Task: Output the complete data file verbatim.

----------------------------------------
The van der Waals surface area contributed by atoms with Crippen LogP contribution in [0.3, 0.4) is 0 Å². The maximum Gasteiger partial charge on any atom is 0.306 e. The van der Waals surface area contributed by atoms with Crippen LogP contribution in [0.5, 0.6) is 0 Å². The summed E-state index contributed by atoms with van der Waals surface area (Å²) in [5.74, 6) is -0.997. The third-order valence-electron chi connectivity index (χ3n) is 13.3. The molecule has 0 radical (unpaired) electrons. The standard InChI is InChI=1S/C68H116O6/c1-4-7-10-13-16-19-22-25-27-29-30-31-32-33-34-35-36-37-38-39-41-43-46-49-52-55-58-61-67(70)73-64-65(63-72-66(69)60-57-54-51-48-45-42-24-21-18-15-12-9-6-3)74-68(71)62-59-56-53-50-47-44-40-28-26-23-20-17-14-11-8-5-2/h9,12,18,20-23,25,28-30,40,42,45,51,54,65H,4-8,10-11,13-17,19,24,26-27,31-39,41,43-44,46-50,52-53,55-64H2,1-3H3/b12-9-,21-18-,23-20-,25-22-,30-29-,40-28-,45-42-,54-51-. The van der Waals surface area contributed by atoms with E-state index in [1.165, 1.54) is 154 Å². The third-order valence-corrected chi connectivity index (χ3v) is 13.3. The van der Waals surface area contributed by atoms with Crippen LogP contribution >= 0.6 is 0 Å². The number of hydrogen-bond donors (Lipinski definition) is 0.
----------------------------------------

The van der Waals surface area contributed by atoms with Crippen LogP contribution in [0.3, 0.4) is 0 Å². The maximum Gasteiger partial charge on any atom is 0.306 e. The van der Waals surface area contributed by atoms with Crippen LogP contribution in [0.5, 0.6) is 0 Å². The summed E-state index contributed by atoms with van der Waals surface area (Å²) in [5.74, 6) is -0.997. The third-order valence-electron chi connectivity index (χ3n) is 13.3. The molecule has 0 radical (unpaired) electrons. The standard InChI is InChI=1S/C68H116O6/c1-4-7-10-13-16-19-22-25-27-29-30-31-32-33-34-35-36-37-38-39-41-43-46-49-52-55-58-61-67(70)73-64-65(63-72-66(69)60-57-54-51-48-45-42-24-21-18-15-12-9-6-3)74-68(71)62-59-56-53-50-47-44-40-28-26-23-20-17-14-11-8-5-2/h9,12,18,20-23,25,28-30,40,42,45,51,54,65H,4-8,10-11,13-17,19,24,26-27,31-39,41,43-44,46-50,52-53,55-64H2,1-3H3/b12-9-,21-18-,23-20-,25-22-,30-29-,40-28-,45-42-,54-51-. The van der Waals surface area contributed by atoms with E-state index in [1.165, 1.54) is 154 Å². The third-order valence-corrected chi connectivity index (χ3v) is 13.3. The van der Waals surface area contributed by atoms with Crippen LogP contribution >= 0.6 is 0 Å². The number of hydrogen-bond donors (Lipinski definition) is 0.